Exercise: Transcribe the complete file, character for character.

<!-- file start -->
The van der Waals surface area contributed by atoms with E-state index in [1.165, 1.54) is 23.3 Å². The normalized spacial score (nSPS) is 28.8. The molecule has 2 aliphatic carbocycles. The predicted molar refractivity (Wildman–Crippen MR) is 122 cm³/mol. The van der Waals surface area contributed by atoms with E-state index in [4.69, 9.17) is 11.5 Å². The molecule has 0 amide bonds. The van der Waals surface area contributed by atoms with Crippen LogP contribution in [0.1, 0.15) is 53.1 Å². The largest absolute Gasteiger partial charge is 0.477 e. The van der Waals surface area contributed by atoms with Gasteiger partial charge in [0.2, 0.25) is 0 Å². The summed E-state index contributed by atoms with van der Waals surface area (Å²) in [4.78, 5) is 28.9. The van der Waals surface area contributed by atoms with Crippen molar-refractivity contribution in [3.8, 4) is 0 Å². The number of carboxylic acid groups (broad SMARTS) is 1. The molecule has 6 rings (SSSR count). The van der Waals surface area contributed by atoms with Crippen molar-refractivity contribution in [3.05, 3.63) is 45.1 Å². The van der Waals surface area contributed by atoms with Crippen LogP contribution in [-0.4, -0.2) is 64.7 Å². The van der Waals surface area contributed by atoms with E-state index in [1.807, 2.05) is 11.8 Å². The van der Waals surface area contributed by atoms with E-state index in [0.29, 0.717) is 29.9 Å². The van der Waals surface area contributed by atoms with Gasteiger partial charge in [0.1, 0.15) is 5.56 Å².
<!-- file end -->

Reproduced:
The van der Waals surface area contributed by atoms with E-state index in [1.165, 1.54) is 23.3 Å². The normalized spacial score (nSPS) is 28.8. The molecule has 2 aliphatic carbocycles. The predicted molar refractivity (Wildman–Crippen MR) is 122 cm³/mol. The van der Waals surface area contributed by atoms with E-state index in [4.69, 9.17) is 11.5 Å². The molecule has 0 amide bonds. The van der Waals surface area contributed by atoms with Crippen LogP contribution in [0.1, 0.15) is 53.1 Å². The largest absolute Gasteiger partial charge is 0.477 e. The van der Waals surface area contributed by atoms with Gasteiger partial charge in [0.2, 0.25) is 0 Å². The summed E-state index contributed by atoms with van der Waals surface area (Å²) in [4.78, 5) is 28.9. The van der Waals surface area contributed by atoms with Crippen molar-refractivity contribution in [3.8, 4) is 0 Å². The number of carboxylic acid groups (broad SMARTS) is 1. The molecule has 6 rings (SSSR count). The van der Waals surface area contributed by atoms with Crippen molar-refractivity contribution in [3.05, 3.63) is 45.1 Å². The van der Waals surface area contributed by atoms with Crippen LogP contribution in [-0.4, -0.2) is 64.7 Å². The van der Waals surface area contributed by atoms with E-state index in [1.807, 2.05) is 11.8 Å². The van der Waals surface area contributed by atoms with E-state index in [0.29, 0.717) is 29.9 Å². The van der Waals surface area contributed by atoms with Gasteiger partial charge in [0.1, 0.15) is 5.56 Å².